Orecchiette comes under the category of pasta bianca (white pasta), a term used in reference to pasta made without eggs. Using only flour and water, these little shapes, or rather ‘little ears’ as the name translates, have a firm bite but soft interior. A classic pasta from the southern region of Puglia (forming the heel of Italy’s boot), orecchiette are particularly deft at scooping up smaller elements of any sauce with its small, hand-pressed dimples, making it the perfect vehicle for our Orecchiette al pesto di pistacchi (Orecchiette with pistachio pesto).
While the finished product looks impressive, a real benefit of orecchiette pasta is that it is in fact incredibly simple to make - take a look at our fresh orecchiette recipe here or follow along with the video below as our chef Roberta make orecchiette from scratch.
Our pesto sees a slight twist on the classic Ligurian version, swapping out the pine nuts for the highly prized Bronte pistachio from Sicily. For the sake of ease, any pistachio will do. The mild, slightly sweet flavour of the nut pairs perfectly with aromatic basil and sharp parmesan, resulting in a light and sophisticated meal.
Chef’s Tip: You can make this dish completely vegetarian by substituting parmesan for an Italian hard cheese free of rennet.
Our Signature Orecchiette Pasta with Pistachio Pesto Recipe
Prep Time: 20 minutes
Cook Time: 5 minutes
Calories: 638kcal per serving
500g Fresh Orecchiette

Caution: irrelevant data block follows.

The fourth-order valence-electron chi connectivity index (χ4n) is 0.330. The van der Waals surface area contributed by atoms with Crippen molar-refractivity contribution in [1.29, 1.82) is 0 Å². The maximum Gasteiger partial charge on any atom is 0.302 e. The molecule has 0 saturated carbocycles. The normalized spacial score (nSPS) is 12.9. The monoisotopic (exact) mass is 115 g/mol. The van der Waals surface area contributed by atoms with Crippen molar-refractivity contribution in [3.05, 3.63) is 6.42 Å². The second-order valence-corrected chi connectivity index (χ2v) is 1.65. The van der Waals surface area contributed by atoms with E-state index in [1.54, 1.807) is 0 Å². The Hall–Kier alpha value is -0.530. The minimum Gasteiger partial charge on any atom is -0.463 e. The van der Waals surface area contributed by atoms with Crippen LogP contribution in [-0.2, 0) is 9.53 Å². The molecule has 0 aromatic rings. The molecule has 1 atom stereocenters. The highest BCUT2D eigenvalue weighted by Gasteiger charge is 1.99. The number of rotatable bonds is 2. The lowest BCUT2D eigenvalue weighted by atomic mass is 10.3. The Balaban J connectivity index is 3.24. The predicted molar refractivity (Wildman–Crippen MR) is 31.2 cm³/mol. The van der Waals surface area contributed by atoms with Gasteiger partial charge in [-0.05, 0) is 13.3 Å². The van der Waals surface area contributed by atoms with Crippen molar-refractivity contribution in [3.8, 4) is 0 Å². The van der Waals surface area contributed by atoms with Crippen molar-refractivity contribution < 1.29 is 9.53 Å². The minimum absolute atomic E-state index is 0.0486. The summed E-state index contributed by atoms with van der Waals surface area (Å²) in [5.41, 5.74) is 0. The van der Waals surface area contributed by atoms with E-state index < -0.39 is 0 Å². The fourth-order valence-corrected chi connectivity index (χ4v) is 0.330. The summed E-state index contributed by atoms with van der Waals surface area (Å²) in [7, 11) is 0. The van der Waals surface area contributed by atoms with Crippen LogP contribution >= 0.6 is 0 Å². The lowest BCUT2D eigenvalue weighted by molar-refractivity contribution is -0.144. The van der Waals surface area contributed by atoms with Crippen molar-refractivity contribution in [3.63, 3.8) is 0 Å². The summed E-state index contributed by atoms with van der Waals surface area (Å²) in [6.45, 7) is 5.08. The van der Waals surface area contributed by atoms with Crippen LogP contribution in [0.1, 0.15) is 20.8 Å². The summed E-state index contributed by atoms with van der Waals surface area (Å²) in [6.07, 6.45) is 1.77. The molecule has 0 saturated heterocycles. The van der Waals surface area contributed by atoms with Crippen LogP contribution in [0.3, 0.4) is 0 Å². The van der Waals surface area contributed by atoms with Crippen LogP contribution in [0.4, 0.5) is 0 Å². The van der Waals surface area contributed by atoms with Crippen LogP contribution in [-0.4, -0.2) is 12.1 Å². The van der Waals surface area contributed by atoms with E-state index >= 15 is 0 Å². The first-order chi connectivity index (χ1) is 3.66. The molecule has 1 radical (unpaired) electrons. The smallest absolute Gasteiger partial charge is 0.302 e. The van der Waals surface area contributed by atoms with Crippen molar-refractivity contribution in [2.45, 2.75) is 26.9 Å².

1 cup of shelled pistachios, toasted
4 tablespoons Extra Virgin Olive Oil
¼ cup of Parmigiano Reggiano (substitute for Italian hard cheese if vegetarian)
Handful of basil
3 cloves of garlic
Sea salt to taste
- Add garlic, basil leaves, a pinch of salt and a drizzle of extra virgin olive oil to a pestle and mortar and grind until creamy. When grinding, use a circular motion with the pestle while slowly rotating the mortar with your free hand. Doing so creates extra friction, helping to break everything down.
- Next, add the pistachios and grind until they start to combine, repeating the same circular motion as before. You should have a creamy yet slightly chunky consistency.
- Drizzle the remaining olive oil and combine into a creamy paste. We recommend leaving it a little rustic.
- Cook the orecchiette in a large pan of generously salted boiling water for 3-4 minutes until ‘al dente’ (test one before removing from the water). Once cooked, transfer to the pesto. Toss gently to coat. To serve, finish with some freshly shaved Parmigiano Reggiano.
Chef’s Tip: Whilst you can certainly save yourself a bit of time using a food processor, the results are not nearly as good as following the traditional method of using a pestle and mortar. Slow grinding in a non-porous receptacle, like in a marble or granite mortar, produces an emulsion that neither a food processor or blender can. It’s also easier to control the consistency of the pesto, which we think is best with a little bite.
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